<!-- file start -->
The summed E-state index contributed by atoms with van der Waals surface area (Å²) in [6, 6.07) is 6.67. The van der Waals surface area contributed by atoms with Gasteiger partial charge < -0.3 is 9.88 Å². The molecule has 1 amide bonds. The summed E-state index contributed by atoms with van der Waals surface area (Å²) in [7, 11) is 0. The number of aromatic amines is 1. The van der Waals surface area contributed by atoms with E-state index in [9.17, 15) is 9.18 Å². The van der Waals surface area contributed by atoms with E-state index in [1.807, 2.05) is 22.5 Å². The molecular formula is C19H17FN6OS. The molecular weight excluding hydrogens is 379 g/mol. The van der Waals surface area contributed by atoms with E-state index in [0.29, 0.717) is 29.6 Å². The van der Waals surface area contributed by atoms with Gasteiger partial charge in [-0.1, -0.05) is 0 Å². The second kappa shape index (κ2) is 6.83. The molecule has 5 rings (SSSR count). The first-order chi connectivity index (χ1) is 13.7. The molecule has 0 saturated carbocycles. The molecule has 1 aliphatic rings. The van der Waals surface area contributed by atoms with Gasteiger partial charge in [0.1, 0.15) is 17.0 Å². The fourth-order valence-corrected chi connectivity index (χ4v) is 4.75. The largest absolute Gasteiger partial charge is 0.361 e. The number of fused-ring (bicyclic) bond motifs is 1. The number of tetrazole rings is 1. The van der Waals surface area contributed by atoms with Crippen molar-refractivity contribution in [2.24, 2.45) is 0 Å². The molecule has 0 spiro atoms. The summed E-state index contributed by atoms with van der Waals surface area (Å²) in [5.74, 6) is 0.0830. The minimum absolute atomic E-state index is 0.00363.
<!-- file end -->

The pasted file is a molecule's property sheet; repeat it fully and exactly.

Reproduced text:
The summed E-state index contributed by atoms with van der Waals surface area (Å²) in [6, 6.07) is 6.67. The van der Waals surface area contributed by atoms with Gasteiger partial charge < -0.3 is 9.88 Å². The molecule has 1 amide bonds. The summed E-state index contributed by atoms with van der Waals surface area (Å²) in [7, 11) is 0. The number of aromatic amines is 1. The van der Waals surface area contributed by atoms with E-state index in [9.17, 15) is 9.18 Å². The van der Waals surface area contributed by atoms with E-state index in [1.807, 2.05) is 22.5 Å². The molecular formula is C19H17FN6OS. The molecular weight excluding hydrogens is 379 g/mol. The van der Waals surface area contributed by atoms with E-state index in [0.29, 0.717) is 29.6 Å². The van der Waals surface area contributed by atoms with Gasteiger partial charge in [-0.1, -0.05) is 0 Å². The second kappa shape index (κ2) is 6.83. The molecule has 5 rings (SSSR count). The first-order chi connectivity index (χ1) is 13.7. The molecule has 0 saturated carbocycles. The molecule has 1 aliphatic rings. The van der Waals surface area contributed by atoms with Gasteiger partial charge in [0.1, 0.15) is 17.0 Å². The fourth-order valence-corrected chi connectivity index (χ4v) is 4.75. The largest absolute Gasteiger partial charge is 0.361 e. The number of fused-ring (bicyclic) bond motifs is 1. The number of tetrazole rings is 1. The van der Waals surface area contributed by atoms with Crippen molar-refractivity contribution in [2.24, 2.45) is 0 Å². The molecule has 0 spiro atoms. The summed E-state index contributed by atoms with van der Waals surface area (Å²) in [5.74, 6) is 0.0830. The minimum absolute atomic E-state index is 0.00363.